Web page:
|Estimated net time||3½-4 hours|
|Difficulty||The whole route up to 4-5 metres below the summit runs on a more or less well defined path. The last few metres requires the use of hands in order to gain the summit, but cannot be considered difficult. This hike is done by many families every year, but there is no room for children to "run around" at the tiny summit.|
|Drinking water||Many sources of running water along and across the path, up to the small lakes at 600 metres.|
|GSM coverage||Coverage throughout the route (July 2011).|
|Parking||Room for many cars by trail head.|
|Start height||205 metres|
|Vertical metres||890 metres for the roundtrip.|
|Trip distance||7.1 km|
From Ålesund drive road E39 south towards Bergen, and get the ferry from Solevåg to Festøy. From Festøy continue on road E39 3.8 km in the direction of Ørsta. Turn left where signed "Hyttegrend", directly opposite a small shop. This is 400 metres after the signed exit to "Erdal". Drive this road 4.3 km to the end of the road, paying toll (NOK 10 per 2011) after 3.4 km, and through a gate after 3.8 km. When parking make sure you allow cars enough room to turn around if parking on any of the two car parks on the left hand side of the road or at the very end of the road.
From the car park follow the gravel road down the small hill to the end of the road and turn right across the wooden bridge. After the bridge turn a little right and cross the second bridge, and then follow the path up amongst the cabins. Follow this path on the left hand side of the river, in total 1.5 km from the trail head. Fork left at the path fork, following the leg that leaves the river just before the first gully coming down from the north slopes of Middagshornet. This path takes you up to a number of small lakes, and crosses the stream draining from the left most of the three larger (but still small) lakes. Continue up to the flat section at the foot of the slopes coming down from your right, making sure you stay left of the smallest of the small lakes. Gradually turn right and head up the slopes towards the north-west end of Middagshornet's north-west ridge. This point is marked by two cairns.
From the cairns the rest of the route runs along the ridge, and the path is in general located a couple of metres to the right of the ridge. When ever the path forks you should keep left in order to stay close to the ridge, but the paths re-join after a short distance. A few metres below the summit the path runs around the ridge on the right hand side, and you can see the final steep climb to the summit. After you have crossed the col you will need to use your hands in a couple of places in order to make it to the summit. But this climb is not difficult and the exposure is minimal.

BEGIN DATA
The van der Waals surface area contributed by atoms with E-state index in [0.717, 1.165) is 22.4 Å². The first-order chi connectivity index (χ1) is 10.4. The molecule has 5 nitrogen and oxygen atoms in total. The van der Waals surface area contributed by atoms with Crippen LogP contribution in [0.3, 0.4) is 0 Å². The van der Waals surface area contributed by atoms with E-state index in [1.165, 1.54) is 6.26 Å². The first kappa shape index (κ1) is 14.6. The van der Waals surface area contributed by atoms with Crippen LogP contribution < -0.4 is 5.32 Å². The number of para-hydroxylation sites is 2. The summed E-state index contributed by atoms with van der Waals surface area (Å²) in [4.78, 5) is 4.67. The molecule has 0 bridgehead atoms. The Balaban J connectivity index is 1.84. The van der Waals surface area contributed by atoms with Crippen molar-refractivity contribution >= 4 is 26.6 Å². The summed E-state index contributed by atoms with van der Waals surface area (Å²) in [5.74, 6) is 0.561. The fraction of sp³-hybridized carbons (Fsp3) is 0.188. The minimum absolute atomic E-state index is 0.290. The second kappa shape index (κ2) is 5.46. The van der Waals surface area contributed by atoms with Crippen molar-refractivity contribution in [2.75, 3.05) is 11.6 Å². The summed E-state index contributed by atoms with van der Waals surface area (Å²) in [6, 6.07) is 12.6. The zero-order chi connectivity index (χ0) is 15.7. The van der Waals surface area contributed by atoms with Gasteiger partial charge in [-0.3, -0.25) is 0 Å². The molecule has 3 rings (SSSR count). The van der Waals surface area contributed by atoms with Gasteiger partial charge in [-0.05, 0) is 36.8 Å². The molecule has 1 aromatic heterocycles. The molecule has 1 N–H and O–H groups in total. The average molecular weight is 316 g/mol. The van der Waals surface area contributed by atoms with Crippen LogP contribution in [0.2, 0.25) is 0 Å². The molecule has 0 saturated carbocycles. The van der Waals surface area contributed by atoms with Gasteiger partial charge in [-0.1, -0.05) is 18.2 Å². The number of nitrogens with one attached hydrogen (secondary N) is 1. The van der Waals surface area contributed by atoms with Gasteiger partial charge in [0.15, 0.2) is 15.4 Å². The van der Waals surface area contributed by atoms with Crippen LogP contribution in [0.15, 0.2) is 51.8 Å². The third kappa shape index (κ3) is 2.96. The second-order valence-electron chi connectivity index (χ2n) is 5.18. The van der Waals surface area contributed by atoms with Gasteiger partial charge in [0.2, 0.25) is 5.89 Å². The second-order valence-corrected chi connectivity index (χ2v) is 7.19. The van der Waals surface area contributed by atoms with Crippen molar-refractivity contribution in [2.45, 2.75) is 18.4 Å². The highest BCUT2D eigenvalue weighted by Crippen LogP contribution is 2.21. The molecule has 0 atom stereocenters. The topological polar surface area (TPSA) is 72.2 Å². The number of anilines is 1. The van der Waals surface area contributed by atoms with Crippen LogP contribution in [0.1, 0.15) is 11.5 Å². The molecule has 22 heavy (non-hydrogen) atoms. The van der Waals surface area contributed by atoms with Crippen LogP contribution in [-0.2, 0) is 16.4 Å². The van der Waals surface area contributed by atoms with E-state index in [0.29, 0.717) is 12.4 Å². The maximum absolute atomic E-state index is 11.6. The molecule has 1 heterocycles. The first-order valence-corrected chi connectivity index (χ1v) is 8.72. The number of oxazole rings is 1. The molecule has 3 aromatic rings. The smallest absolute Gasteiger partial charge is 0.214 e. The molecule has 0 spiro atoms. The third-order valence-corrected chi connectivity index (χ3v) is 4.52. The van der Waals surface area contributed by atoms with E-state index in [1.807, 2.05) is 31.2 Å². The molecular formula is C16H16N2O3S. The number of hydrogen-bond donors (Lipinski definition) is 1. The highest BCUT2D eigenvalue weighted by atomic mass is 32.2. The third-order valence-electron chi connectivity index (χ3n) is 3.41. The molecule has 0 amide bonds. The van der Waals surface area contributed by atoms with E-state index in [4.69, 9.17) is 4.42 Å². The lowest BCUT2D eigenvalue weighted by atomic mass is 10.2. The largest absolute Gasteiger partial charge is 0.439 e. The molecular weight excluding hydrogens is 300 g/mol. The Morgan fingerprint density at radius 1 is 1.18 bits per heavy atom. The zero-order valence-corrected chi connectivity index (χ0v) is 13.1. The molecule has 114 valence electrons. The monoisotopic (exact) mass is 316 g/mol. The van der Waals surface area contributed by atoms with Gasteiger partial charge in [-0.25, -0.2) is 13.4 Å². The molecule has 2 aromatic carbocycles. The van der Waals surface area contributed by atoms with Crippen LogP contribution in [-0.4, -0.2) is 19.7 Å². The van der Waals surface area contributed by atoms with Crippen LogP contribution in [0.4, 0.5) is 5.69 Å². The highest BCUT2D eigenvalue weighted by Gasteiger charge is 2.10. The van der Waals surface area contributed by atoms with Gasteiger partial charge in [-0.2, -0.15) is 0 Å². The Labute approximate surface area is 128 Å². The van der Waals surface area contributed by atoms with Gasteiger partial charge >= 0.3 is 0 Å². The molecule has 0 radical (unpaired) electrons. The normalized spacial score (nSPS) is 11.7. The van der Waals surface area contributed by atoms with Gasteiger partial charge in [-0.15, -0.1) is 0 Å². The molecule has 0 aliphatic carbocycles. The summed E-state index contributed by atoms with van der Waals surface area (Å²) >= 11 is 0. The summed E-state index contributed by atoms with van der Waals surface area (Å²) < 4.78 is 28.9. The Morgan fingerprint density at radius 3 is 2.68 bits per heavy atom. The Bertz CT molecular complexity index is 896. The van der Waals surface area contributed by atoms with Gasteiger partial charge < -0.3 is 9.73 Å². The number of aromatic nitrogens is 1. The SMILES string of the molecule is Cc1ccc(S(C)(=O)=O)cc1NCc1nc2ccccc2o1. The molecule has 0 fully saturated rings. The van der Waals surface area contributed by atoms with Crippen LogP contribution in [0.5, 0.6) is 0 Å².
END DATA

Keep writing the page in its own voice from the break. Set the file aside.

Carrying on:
Descend by reversing your ascent route.
06. July 2011
The weather forecast for this Wednesday was acceptable, and I therefore decided to go to work dead early and leave a bit early, in order to hike Middagshornet. I had been wanting to hike this mountain ever since I visited Trongegga exactly one year ago, and today seemed like an excellent opportunity.
When I crossed the fjord on the ferry I could see to my great pleasure that the weather was much better than what the forecasts had predicted only 4-6 hours before, and the temperature at trail head was a very acceptable 23°. And the fine conditions had brought out a number of hikers, and the "normal" car park along the right hand side of the road was already full when I arrived a few minutes before 16:00. But I was able to find a free space at the small car park further along on the left hand side of the road, amongst the vast amount of sheep and cow droppings.
I had done the first part of this hike one year earlier, when I visited Trongegga, so finding my way up to the path fork at 500 metres was straight forward. From here I assumed the route would be obvious, but I didn't know if there might be some surprises. It wasn't. At least not before the final few metres, where a steep scramble caught me a little by surprise, but a positive surprise. And I was surprised to find the summit to be such a small place, but still without any real exposure. And the views were fantastic, with Molladalen, Molladalstindane, Kolåstinden and other "beauties" so close, on such a fantastic evening. I just couldn't help stretching my hands into the air, like a celebration. Not that climbing this mountain was much of an achievement, but the reward was simply ace.
During my descent I called Elisabeth and asked her to check ferry times, and I figured that if I descended a few minutes quicker than my ascent I would have just the right margin to catch a specific ferry, including changing clothes by the car and a quick stop at the shop in Barstadvika for a Coke and a chocolate. So happy, and even more so when enjoying the fine views from the ferry across to Solevåg.